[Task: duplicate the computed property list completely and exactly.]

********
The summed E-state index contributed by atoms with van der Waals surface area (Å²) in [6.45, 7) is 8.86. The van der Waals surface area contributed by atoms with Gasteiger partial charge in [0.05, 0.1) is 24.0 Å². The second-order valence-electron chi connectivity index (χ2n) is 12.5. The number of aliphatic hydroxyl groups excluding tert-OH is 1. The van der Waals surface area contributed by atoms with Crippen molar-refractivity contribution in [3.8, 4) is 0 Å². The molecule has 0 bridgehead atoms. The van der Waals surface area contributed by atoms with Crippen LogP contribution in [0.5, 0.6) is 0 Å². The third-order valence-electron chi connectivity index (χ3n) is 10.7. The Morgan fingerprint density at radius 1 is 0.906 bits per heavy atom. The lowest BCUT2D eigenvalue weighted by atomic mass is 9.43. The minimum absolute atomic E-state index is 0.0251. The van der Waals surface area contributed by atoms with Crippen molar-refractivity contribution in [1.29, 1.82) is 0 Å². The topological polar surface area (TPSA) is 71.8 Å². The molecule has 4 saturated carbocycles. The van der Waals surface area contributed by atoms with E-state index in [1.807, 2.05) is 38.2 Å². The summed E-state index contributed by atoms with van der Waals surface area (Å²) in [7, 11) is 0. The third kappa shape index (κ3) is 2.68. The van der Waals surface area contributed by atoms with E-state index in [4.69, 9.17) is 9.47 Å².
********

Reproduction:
The summed E-state index contributed by atoms with van der Waals surface area (Å²) in [6.45, 7) is 8.86. The van der Waals surface area contributed by atoms with Gasteiger partial charge in [0.05, 0.1) is 24.0 Å². The second-order valence-electron chi connectivity index (χ2n) is 12.5. The number of aliphatic hydroxyl groups excluding tert-OH is 1. The van der Waals surface area contributed by atoms with Crippen molar-refractivity contribution in [3.8, 4) is 0 Å². The molecule has 0 bridgehead atoms. The van der Waals surface area contributed by atoms with Crippen LogP contribution in [0.5, 0.6) is 0 Å². The third-order valence-electron chi connectivity index (χ3n) is 10.7. The Morgan fingerprint density at radius 1 is 0.906 bits per heavy atom. The lowest BCUT2D eigenvalue weighted by atomic mass is 9.43. The minimum absolute atomic E-state index is 0.0251. The van der Waals surface area contributed by atoms with Crippen molar-refractivity contribution in [1.29, 1.82) is 0 Å². The topological polar surface area (TPSA) is 71.8 Å². The molecule has 4 saturated carbocycles. The van der Waals surface area contributed by atoms with E-state index in [1.807, 2.05) is 38.2 Å². The summed E-state index contributed by atoms with van der Waals surface area (Å²) in [7, 11) is 0. The third kappa shape index (κ3) is 2.68. The van der Waals surface area contributed by atoms with E-state index in [4.69, 9.17) is 9.47 Å².